South Dakota Road Trip 2014

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The author and his retriever Britney with a day's limit of ringneck pheasant. (Photo: Richard Simms)

This annual pilgrimage began in 2010 — what I call “Richard’s Year of Hell.” Multiple orthopedic maladies, surgery, eight months of chronic pain and my dear mother, Dayton native Marion Simms, passed away in the middle of it all.

Large doses of oxycontin accompanied me through both the physical and emotional distress. When October came, I was in serious need of relief and had heard just enough about South Dakota to take the plunge. The trip got me off the oxy, but now I have a new addiction — South Dakota ducks and pheasants.

This year, Year 5, was another epic journey. Me and Ed McCoy traveled 3,158 miles in pursuit of game.

Of course I was especially excited by Road Trip 2014. For the second year we were accompanied by Britney, my two-and-a-half year old retriever.

Karen Johnson, our host at Lynn Lake Lodge, learned that when Britney isn't hunting, she yearns to be a lap dog. (Photo: Richard Simms)
Karen Johnson, our host at Lynn Lake Lodge, learned that when Britney isn’t hunting, she yearns to be a lap dog. (Photo: Richard Simms)

Our primary destination was Lynn Lake Lodge near Webster, South Dakota… a place that truly cares about hunters and fishermen. A heated, indoor game cleaning area complete with skinning tables, water, sinks, hoses and all the equipment you need to turn fish, ducks, pheasants or any other game into a meal.

Owner Paul Johnson said he and his wife opened Lynn Lake in 1999 after the water started rising.

The Pothole Region of South Dakota is bizarre. There are no rivers or streams to carry water away. The rain and snow that falls stays there pretty much forever, except for evaporation and what very little bit leaches into the hard-packed clay soil. That means during periods of higher than normal rainfall the water rises, consuming roads and farms. Around Webster that began in the early 1990’s and it hasn’t stopped. Farms and homes have been inundated, roads closed and businesses ruined… including Johnson’s farm and snowmobile dealership.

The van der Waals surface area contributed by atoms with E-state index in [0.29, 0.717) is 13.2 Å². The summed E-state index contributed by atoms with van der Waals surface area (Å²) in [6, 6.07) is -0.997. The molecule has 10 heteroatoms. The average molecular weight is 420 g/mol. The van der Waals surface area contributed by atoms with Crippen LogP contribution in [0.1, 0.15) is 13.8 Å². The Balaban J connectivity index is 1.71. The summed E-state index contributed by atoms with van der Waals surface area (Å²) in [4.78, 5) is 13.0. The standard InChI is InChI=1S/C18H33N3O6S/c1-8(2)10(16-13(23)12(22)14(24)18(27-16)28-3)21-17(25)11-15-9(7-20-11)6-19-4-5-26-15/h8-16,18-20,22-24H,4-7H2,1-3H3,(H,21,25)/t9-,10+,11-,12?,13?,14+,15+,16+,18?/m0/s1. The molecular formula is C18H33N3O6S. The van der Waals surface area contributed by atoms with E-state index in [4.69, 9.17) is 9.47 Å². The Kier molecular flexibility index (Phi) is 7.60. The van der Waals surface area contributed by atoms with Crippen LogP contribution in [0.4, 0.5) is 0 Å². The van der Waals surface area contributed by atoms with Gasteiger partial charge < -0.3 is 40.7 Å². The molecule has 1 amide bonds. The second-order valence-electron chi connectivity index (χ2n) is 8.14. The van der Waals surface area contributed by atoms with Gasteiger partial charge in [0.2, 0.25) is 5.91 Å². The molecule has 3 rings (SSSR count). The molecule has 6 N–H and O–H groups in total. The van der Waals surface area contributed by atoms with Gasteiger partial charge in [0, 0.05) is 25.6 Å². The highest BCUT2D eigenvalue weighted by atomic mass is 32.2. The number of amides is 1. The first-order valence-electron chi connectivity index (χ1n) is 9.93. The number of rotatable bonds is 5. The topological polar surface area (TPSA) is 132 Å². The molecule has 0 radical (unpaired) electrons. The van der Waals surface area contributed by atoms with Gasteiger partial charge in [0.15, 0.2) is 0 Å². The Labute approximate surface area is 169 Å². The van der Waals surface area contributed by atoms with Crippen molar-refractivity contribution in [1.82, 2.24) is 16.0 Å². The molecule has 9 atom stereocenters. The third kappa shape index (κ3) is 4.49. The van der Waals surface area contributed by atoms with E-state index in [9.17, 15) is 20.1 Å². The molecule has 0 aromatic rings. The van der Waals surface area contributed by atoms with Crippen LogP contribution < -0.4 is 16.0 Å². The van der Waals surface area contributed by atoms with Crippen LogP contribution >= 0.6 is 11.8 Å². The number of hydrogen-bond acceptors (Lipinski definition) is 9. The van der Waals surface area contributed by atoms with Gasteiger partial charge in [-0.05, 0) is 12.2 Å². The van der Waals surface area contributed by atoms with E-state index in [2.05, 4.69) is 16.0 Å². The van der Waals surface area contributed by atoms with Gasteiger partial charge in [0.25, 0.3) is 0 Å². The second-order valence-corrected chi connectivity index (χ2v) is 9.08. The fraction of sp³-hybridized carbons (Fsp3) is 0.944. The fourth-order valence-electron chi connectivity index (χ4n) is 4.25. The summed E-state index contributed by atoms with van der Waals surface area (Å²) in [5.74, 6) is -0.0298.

A rooster pheasant flushes from the corn. (Photo: Richard Simms)
A rooster pheasant flushes from the corn. (Photo: Richard Simms)

“When you live in South Dakota you do what you have to do to survive,” said Johnson. “With all the lakes the fishing really got good. My brother and I opened a bait shop that eventually evolved into the lodge.”

The Johnson’s provide private accommodations and they don’t mind when you track mud in. In fact, it’s expected. They provide guests a special set of blankets specifically for the hunting dogs.

Paul said he has no regrets about the change in lifestyle, although it still involves seven-day work weeks.

“It’s a different kind of dirty,” he says. “But no, there are no regrets. The best part is that everybody here is on vacation and here to have fun.”

Ed McCoy shows off a limit of South Dakota pheasants. (Photo: Richard Simms)